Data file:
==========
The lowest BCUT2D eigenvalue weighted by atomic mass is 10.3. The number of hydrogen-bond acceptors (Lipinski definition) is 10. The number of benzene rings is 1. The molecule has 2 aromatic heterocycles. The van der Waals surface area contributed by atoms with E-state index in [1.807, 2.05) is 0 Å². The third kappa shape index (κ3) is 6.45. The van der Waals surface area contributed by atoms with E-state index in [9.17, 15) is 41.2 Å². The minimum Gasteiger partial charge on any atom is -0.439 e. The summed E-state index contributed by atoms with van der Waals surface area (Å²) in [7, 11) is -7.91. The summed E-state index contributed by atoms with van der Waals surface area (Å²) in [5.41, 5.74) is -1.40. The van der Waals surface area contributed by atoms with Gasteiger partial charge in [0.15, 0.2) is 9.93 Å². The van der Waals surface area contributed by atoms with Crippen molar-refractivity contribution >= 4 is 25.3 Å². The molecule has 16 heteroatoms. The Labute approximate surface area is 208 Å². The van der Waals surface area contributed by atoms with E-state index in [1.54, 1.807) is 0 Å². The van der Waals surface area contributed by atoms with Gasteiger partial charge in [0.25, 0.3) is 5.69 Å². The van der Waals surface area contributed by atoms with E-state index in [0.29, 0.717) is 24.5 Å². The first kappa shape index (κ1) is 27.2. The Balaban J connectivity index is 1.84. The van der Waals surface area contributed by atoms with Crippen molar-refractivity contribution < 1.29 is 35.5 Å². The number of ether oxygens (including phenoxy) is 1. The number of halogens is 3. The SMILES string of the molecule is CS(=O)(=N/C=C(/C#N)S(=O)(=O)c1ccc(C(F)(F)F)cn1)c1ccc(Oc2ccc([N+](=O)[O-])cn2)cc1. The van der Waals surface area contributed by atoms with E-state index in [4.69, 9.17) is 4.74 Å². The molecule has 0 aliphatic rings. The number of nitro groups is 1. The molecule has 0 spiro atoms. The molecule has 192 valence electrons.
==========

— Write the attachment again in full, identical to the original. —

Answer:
The lowest BCUT2D eigenvalue weighted by atomic mass is 10.3. The number of hydrogen-bond acceptors (Lipinski definition) is 10. The number of benzene rings is 1. The molecule has 2 aromatic heterocycles. The van der Waals surface area contributed by atoms with E-state index in [1.807, 2.05) is 0 Å². The third kappa shape index (κ3) is 6.45. The van der Waals surface area contributed by atoms with E-state index in [9.17, 15) is 41.2 Å². The minimum Gasteiger partial charge on any atom is -0.439 e. The summed E-state index contributed by atoms with van der Waals surface area (Å²) in [7, 11) is -7.91. The summed E-state index contributed by atoms with van der Waals surface area (Å²) in [5.41, 5.74) is -1.40. The van der Waals surface area contributed by atoms with Gasteiger partial charge in [0.15, 0.2) is 9.93 Å². The van der Waals surface area contributed by atoms with Crippen molar-refractivity contribution >= 4 is 25.3 Å². The molecule has 16 heteroatoms. The Labute approximate surface area is 208 Å². The van der Waals surface area contributed by atoms with E-state index in [1.54, 1.807) is 0 Å². The van der Waals surface area contributed by atoms with Gasteiger partial charge in [0.25, 0.3) is 5.69 Å². The van der Waals surface area contributed by atoms with E-state index in [0.29, 0.717) is 24.5 Å². The first kappa shape index (κ1) is 27.2. The Balaban J connectivity index is 1.84. The van der Waals surface area contributed by atoms with Crippen molar-refractivity contribution < 1.29 is 35.5 Å². The number of ether oxygens (including phenoxy) is 1. The number of halogens is 3. The SMILES string of the molecule is CS(=O)(=N/C=C(/C#N)S(=O)(=O)c1ccc(C(F)(F)F)cn1)c1ccc(Oc2ccc([N+](=O)[O-])cn2)cc1. The van der Waals surface area contributed by atoms with E-state index in [4.69, 9.17) is 4.74 Å². The molecule has 0 aliphatic rings. The number of nitro groups is 1. The molecule has 0 spiro atoms. The molecule has 192 valence electrons.